Thursday, February 7, 2013

Learning to Love: Get a Life

L´earning to  Love
Gloria Ornelas Hall

Get a Life
Loving is not about making others ‘your life’ or as Joyce C. Hall, creator of Hallmark cards, would have had it back in Kansas in 1910, be  “a reason for living”.

Relationships have changed throughout the ages as gender and sex participation evolves in society and politics. The rules for relationships for my parents and their parents are totally different, to the rules in relationships today and even different from those among younger generations.

The Lost Generation born between 1883 and 1900 describes those who fought in World War I, with relationships working side by side in the mills and mines to build a country from immigrants. The G.I. Generation, born from around 1901 through 1924 includes the veterans who fought in World War II, during the Great Depression and describes relationships that eloped to break away from Puritanical limitations. The Silent Generation, born between 1925 and 1945, includes those who fought during the Korean War, much more aware of social acceptance as radio and cinema created  ‘popularity’. The Baby Boomers, from 1946 to 1964, marked an increase in birth rates after the War, rekindling hope in relationships as existential nihilism ended. In the 1960s, young adults and teenagers started the Hippie movement, making free love their banner with the introduction of ‘the pill’. The Generation X , from the early 1960s to the 1980s included those targeted by financial markets for sales, with relationships related to alcohol and fashion. The Generation Y, also known as Millennials, describes those born in the turn of the century, ranging somewhere from the latter 1970s to the early 2000s, accelerated by ecstasy and artificial ‘uppers’, as ADD and ADH became popular, with no commitment in relationships . The Generation Z  are those born after the early 2000s, with relationships identified with ecology, equity and a New Age order.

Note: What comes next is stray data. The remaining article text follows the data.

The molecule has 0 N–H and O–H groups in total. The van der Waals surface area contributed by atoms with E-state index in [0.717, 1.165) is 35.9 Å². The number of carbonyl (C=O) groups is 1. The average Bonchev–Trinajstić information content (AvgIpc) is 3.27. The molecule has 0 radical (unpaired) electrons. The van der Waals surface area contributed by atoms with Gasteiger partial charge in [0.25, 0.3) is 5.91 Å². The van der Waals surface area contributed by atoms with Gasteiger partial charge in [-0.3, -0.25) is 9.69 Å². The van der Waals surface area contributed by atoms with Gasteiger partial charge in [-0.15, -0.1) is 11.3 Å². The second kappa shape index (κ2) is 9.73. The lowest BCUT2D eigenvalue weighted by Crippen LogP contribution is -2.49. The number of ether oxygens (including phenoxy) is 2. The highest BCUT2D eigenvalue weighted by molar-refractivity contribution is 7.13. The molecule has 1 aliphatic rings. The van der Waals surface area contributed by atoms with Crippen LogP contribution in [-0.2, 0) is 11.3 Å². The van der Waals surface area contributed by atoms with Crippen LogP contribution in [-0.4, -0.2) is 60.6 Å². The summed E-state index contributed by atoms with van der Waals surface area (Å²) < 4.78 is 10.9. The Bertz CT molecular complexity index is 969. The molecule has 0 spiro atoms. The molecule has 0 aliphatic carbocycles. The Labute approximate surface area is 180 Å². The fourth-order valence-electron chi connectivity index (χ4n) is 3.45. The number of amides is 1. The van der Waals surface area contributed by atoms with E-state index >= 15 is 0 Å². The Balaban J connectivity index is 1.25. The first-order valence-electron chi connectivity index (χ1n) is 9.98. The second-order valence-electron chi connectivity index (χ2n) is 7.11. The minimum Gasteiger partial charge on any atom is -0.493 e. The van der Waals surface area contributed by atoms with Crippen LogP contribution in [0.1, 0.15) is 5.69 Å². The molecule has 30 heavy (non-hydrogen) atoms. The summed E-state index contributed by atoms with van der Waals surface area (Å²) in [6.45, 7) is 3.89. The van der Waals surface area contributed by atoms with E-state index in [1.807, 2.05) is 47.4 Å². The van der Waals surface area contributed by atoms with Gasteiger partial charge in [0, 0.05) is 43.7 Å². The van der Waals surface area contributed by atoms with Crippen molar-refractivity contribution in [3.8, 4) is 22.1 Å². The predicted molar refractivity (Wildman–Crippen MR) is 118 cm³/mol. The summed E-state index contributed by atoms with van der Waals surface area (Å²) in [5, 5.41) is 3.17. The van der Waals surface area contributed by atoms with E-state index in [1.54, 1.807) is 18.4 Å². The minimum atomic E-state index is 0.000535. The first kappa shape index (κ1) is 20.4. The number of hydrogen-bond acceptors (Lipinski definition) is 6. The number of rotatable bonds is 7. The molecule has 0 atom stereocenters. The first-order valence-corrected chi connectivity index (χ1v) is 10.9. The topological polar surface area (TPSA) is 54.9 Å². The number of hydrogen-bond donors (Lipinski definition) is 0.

So when young adolescents today, try to develop their independence and still have their parents ‘fussing over them’, they often say “Mom, get a life” and they’re right. Where traditionally, we as parents devoted our time to our children, having had them be part of our bodies in pregnancy; having had them need us in childhood to survive; and having had them as learners in adolescence, as they become independent, they require us parents to shift the axis of our priorities, re-taking our own lives. The same holds true for our lovers. We cannot make them ‘our life’.
‘Getting a life’ requires retaking everything that spurs our inner passion. Physically: sports, dancing, travelling; emotionally: music, movies, art; rationally: studies, writing, teaching and spiritually: reading, contemplation and 're-learning how to love'. With it, however, we must also exact respect for our own right to independence.



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